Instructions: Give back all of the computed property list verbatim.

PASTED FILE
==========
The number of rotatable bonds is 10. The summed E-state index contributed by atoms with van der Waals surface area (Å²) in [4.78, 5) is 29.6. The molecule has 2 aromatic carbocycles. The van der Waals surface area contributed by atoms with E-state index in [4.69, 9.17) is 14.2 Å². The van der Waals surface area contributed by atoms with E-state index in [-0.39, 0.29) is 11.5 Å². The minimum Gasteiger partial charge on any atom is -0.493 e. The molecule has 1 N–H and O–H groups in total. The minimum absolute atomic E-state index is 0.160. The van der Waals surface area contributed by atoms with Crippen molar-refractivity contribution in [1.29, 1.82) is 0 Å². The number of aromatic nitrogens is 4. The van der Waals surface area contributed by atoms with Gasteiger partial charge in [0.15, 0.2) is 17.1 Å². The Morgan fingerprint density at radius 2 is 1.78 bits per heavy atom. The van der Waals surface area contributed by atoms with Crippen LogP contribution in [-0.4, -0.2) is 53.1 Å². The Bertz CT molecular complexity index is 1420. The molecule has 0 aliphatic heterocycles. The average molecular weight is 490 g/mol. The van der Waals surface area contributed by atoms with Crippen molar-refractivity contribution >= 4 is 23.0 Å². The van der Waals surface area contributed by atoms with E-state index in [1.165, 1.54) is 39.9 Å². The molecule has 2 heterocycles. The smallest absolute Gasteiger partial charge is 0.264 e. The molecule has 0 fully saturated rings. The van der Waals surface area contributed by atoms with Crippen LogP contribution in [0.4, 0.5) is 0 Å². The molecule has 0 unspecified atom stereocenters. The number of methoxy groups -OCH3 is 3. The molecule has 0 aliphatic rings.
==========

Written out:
The number of rotatable bonds is 10. The summed E-state index contributed by atoms with van der Waals surface area (Å²) in [4.78, 5) is 29.6. The molecule has 2 aromatic carbocycles. The van der Waals surface area contributed by atoms with E-state index in [4.69, 9.17) is 14.2 Å². The van der Waals surface area contributed by atoms with E-state index in [-0.39, 0.29) is 11.5 Å². The minimum Gasteiger partial charge on any atom is -0.493 e. The molecule has 1 N–H and O–H groups in total. The minimum absolute atomic E-state index is 0.160. The van der Waals surface area contributed by atoms with Crippen molar-refractivity contribution in [1.29, 1.82) is 0 Å². The number of aromatic nitrogens is 4. The van der Waals surface area contributed by atoms with Gasteiger partial charge in [0.15, 0.2) is 17.1 Å². The Morgan fingerprint density at radius 2 is 1.78 bits per heavy atom. The van der Waals surface area contributed by atoms with Crippen LogP contribution in [-0.4, -0.2) is 53.1 Å². The Bertz CT molecular complexity index is 1420. The molecule has 0 aliphatic heterocycles. The average molecular weight is 490 g/mol. The van der Waals surface area contributed by atoms with Crippen molar-refractivity contribution >= 4 is 23.0 Å². The van der Waals surface area contributed by atoms with E-state index in [1.165, 1.54) is 39.9 Å². The molecule has 2 heterocycles. The smallest absolute Gasteiger partial charge is 0.264 e. The molecule has 0 fully saturated rings. The van der Waals surface area contributed by atoms with Crippen LogP contribution in [0.4, 0.5) is 0 Å². The molecule has 0 unspecified atom stereocenters. The number of methoxy groups -OCH3 is 3. The molecule has 0 aliphatic rings.